@Camiele, yeah, but you’re opinion on his work on Precious and The Paperboy is based on bits of the movies and the opinion of others that make not only hold off on these films for later watching, but actually put them down as not worth your time.

      I completely disagree on the white’s guilt angle on Precious, it may be melodramatic but it’s certainly not saying “look at these poor black folks” because that would be like saying melodramatic films like China’s Aftershock is telling me “look at these poor Chinese folks.” They’re not, they’re melodramas where bad things happen to them throughout the movies and they’re sold like that, never hiding the fact that they’re made to make you cry. And there’s nothing wrong with crying. Unlike Beasts of the Southern Wild.

      Would you prefer Lee would stop pleasing himself to please online movie critics and the audience to make the summer noir mystery they all wanted, instead of the movie he wanted? Isn’t that the same dilemma of big Hollywood blockbusters? The fact that Lee had to make a summer noir film in Florida set during that era, it probably increased his budget a tenfold. There’s no way the film can recoup those extra 11M it’s missing. I think everyone was expecting a pleasing noir with Efron, Cusack, McConaughey and Kidman, and they got trashy melodrama, and that seems to be a problem. Except for Efron who is a pretty bore (but not unbearable), all of the other characters are unlikable one way or the other. I don’t see a difference in watching these trashy unlikeable people to the ones in David O. Russell’ The Fighter.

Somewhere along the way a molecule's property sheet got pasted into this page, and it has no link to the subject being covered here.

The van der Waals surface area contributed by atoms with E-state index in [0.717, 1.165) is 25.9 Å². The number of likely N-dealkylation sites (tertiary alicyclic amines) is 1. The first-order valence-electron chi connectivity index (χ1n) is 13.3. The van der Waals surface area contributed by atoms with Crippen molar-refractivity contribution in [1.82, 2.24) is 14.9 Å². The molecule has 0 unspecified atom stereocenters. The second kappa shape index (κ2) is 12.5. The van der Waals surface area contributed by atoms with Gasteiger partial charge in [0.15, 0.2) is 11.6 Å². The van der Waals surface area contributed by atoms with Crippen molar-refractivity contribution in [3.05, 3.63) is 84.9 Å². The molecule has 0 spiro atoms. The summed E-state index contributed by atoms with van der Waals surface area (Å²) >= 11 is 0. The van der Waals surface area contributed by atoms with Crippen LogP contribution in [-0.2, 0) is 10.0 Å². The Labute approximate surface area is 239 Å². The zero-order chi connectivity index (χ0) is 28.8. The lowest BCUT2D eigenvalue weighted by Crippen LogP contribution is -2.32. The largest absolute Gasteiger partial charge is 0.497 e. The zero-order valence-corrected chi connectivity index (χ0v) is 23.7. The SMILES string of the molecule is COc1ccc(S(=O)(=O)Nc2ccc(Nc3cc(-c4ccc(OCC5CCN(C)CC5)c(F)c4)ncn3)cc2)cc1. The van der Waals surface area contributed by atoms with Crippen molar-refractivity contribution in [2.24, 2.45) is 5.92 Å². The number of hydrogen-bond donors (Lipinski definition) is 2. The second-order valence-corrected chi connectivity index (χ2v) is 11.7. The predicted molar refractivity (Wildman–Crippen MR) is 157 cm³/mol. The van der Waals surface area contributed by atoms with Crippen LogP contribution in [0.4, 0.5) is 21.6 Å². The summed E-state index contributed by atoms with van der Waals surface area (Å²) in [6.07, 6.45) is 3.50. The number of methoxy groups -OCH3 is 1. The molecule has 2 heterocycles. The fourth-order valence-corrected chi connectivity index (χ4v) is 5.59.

• Camiele says:

        @amy, I’m not saying he has to please anybody, least of all online critics, considering I don’t listen to what online critics say in the first place. I’m stating my opinion of him from what I’ve seen of his work, and that has nothing to do with what Hollywood expects of him but what I expect of a film in general. Admittedly I’ve not seen Paperboy and I’ve seen parts of Precious. And as I said, the actors themselves have no bearing on me if the story itself ends up being a hodge-podge of things that have no connection OR if it’s a film that relies so heavily on the “making people cry factor” it doesn’t at all tell a compelling story.

        If you find the stories compelling, you do. But I don’t, and find that what I’ve seen of his work is either hit or miss in terms of if he actually tells a story or if he ATTEMPTS to tell a story without actually doing it or not. He shouldn’t have to make a movie that’s not strictly his style. Make the movie you want to make, but that doesn’t mean that I have to appreciate its “newness” or difference to anything else out there just because it’s different. I don’t go into a film expecting anything but a story. If it doesn’t have much of one EXCEPT “let’s make the audience cry” or “let’s shock the audience”, then there’s nothing there for me.